|Guiris - breaking the rules of fashion since time immemorial|
Anyhow, having been caught out, on returning home, I dug out my boots from last year. Yeah, I LOVE boots!! I was so happy to get back into them that I took Darwin for a long walk around the back streets of the town. We stuck to the streets as it had been raining for a couple of days and the ground in the olive groves or my usual walk through the pine forest, when wet, turns to a sucking, sticking, gooey, gloopy kind of mud. The kind that, if it were a little deeper, would suck those lovely boots right off your legs.
With an umbrella and boots and in a light drizzle (not looking at all like a 'guiri') we went up and down the narrow and cobbled streets. As we climbed the long steps up towards La Mota, we were rewarded by the most fantastic sight and I could have kicked myself for not bringing my camera. The sun, almost sinking behind the mountains to the west, turned parts of the town to a rich, orange, red glow - an absolutely stunning sight. And to cap it all, a rainbow stretched from east to west actually touching the road that leads out of the town towards Santa Ana on the east and arching over the houses before coming down on the area called 'El Cauchil' on the west. Even Darwin stopped and put his paws up on the wall in front of us so he could see it better. We stood just looking at this amazing sight until the sun eventually faded and left me blinking, the colours still fixed in my mind but the view returned to more sober hues. I wonder who else saw this and whether they too were utterly amazed...and did they manage to get a photograph? It was a glorious moment that I so wish I could have shared more widely.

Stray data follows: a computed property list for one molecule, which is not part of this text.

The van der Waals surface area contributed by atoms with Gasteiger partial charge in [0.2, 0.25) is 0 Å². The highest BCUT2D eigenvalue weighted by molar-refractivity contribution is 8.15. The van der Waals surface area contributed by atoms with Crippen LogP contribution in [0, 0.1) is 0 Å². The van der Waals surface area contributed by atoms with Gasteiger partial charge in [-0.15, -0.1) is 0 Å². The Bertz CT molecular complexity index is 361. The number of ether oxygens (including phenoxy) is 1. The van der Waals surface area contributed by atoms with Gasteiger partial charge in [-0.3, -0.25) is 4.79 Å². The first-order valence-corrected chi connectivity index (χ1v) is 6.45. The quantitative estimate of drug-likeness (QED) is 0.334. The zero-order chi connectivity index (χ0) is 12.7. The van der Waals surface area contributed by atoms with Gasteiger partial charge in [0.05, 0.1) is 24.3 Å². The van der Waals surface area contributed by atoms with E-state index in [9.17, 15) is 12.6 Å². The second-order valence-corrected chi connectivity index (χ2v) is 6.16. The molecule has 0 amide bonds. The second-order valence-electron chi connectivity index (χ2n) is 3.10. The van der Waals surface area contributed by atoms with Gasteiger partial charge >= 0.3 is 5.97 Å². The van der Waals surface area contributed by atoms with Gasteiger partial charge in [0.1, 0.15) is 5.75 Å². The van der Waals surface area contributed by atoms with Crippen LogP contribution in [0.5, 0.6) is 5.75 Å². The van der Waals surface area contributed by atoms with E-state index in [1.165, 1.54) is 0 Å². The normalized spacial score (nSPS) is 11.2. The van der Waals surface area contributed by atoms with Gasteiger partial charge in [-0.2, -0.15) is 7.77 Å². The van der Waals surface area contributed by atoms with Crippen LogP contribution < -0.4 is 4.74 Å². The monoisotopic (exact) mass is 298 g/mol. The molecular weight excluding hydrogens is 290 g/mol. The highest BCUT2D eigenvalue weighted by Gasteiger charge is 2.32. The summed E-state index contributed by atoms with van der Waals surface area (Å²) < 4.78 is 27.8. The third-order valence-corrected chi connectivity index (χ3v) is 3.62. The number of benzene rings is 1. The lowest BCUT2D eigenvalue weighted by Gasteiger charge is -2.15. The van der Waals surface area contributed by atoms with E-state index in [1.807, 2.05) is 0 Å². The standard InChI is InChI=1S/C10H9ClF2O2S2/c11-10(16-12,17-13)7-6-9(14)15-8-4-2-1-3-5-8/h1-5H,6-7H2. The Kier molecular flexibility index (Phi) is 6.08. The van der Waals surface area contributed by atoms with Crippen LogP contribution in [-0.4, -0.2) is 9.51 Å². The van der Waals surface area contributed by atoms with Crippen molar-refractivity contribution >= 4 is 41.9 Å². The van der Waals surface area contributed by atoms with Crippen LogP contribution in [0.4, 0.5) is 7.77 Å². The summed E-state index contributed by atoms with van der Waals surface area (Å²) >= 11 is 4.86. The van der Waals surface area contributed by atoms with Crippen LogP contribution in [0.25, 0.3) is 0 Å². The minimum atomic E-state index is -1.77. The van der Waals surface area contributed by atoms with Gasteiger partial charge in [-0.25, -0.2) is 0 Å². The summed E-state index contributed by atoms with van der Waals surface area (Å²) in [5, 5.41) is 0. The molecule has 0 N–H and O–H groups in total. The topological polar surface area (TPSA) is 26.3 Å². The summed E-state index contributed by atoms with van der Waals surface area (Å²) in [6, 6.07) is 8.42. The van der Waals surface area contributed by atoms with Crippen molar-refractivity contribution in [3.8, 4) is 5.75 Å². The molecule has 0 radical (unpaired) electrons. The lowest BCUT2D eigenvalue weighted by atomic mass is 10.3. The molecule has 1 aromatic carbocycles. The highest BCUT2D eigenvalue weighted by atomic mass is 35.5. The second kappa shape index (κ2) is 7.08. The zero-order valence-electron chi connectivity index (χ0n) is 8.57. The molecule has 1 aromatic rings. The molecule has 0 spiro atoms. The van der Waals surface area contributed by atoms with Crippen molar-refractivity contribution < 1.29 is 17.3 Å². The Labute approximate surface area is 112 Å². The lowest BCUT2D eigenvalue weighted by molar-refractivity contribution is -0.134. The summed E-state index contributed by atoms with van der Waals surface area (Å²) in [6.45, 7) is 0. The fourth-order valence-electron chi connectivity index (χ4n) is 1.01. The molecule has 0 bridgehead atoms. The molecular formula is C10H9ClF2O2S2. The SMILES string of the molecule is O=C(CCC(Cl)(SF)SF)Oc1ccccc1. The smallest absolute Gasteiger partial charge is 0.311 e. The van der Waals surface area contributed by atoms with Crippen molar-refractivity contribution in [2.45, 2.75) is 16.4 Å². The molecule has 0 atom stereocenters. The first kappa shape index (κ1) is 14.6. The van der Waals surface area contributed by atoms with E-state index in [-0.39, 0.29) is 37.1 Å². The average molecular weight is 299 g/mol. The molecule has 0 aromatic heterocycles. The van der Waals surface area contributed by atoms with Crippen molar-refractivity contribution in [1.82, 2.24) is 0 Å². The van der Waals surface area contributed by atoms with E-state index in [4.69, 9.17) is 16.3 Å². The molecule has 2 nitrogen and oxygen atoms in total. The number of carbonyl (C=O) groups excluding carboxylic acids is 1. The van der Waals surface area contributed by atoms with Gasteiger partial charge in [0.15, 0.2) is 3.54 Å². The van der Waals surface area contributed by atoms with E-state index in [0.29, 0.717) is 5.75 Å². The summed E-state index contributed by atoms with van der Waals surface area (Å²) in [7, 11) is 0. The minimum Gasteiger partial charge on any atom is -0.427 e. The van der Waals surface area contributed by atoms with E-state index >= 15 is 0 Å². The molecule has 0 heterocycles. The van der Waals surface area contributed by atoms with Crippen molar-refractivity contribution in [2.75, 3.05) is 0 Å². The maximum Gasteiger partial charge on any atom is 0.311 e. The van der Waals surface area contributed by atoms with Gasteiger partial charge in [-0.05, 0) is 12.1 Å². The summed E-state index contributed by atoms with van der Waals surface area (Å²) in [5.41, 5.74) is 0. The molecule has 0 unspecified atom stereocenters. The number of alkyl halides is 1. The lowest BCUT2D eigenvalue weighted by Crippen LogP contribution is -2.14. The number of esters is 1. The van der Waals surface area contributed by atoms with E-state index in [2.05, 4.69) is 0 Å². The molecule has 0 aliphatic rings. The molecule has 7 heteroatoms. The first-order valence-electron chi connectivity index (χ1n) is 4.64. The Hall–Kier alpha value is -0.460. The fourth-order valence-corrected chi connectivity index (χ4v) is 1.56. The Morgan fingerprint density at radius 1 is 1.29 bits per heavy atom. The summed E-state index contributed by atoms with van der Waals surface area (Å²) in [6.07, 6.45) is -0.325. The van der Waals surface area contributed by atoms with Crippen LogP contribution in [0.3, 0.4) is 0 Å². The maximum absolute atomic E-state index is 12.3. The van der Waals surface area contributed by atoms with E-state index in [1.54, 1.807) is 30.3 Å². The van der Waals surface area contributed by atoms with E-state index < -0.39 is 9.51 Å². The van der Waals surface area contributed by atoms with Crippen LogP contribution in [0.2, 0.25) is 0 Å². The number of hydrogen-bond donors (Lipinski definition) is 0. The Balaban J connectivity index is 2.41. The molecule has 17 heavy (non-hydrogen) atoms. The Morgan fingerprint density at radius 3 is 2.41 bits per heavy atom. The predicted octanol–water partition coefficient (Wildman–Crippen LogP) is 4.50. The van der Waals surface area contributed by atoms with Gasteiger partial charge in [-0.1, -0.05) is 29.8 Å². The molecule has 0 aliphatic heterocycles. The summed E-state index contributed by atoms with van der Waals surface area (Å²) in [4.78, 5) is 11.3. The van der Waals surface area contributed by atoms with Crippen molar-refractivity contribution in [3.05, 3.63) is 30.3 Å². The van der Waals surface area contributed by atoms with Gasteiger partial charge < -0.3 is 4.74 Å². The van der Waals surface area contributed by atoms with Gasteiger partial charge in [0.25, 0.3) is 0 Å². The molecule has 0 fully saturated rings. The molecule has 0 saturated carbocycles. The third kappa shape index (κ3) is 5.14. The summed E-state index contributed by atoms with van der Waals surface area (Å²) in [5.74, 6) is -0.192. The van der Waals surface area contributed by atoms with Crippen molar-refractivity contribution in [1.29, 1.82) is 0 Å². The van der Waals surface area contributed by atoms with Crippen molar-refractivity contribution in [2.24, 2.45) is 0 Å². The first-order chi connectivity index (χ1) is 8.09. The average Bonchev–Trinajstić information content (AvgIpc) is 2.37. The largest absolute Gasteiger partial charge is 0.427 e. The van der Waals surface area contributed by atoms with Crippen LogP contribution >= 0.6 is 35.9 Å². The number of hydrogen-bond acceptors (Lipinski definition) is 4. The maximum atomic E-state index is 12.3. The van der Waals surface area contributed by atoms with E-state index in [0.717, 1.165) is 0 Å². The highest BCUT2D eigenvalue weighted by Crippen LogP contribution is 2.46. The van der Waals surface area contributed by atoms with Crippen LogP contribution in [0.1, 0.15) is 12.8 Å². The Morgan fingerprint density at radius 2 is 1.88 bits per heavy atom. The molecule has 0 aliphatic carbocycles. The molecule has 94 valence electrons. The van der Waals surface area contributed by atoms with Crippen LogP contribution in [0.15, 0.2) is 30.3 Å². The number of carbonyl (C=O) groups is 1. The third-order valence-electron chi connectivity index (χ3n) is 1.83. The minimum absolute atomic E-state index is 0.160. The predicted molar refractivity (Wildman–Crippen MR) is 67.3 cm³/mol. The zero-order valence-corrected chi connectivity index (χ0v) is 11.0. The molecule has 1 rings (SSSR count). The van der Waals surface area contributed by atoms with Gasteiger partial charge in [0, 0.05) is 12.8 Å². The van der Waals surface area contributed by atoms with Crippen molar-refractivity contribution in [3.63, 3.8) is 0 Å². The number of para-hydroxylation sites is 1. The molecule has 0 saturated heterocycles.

I sort of ruined the joy of the walk by deciding to return home through the pine forest...I knew it might be a bit muddy but the top part seemed not too bad and it was the quickest route back and the sun had set and it was getting dark....OK, it was a bad idea and I should have known better but I'm not good at turning round - I prefer to follow the shortest route even if this ends up taking longer. I may never learn.
I got down three of the zigs (or zags) that the path takes but then the mud came into its own and I found my boots were getting heavier and heavier as I gathered the stuff on the soles and increasingly up the sides of them. I decided the only way down was to cut through the trees as many had laid down a safety blanket of pine needles and leaves which was preferable to the mud. It took me an age to inch my way down and, of course, Darwin had scampered ahead. And as I came out of the trees, I was only NEARLY at the bottom. About five metres stretched between me and the entrance. Darwin had gone out and was sniffing around a dog on a lead, whose owner was smiling in a bemused but sympathetic way at my plight but also expressing her concern that her dog was unwell and mustn't be agitated and Darwin wouldn't come when I called. Oh dear, was I going to slip on my backside after all? The mud was bad enough stuck to my boots, but it would be most unpleasant plastered to my bottom.
I did managed to get down, onto the road, grab Darwin and make my excuses and apologies without falling over. The woman gave me a look, not unfriendly, not unpleasant, but I heard her thinking just one word to herself, 'Guiri'. There could be no other explanation for a person walking through the pine forest after it had been raining.
I might as well have had my sandals on - and joined the ranks of the wanderers in the wrong shoes!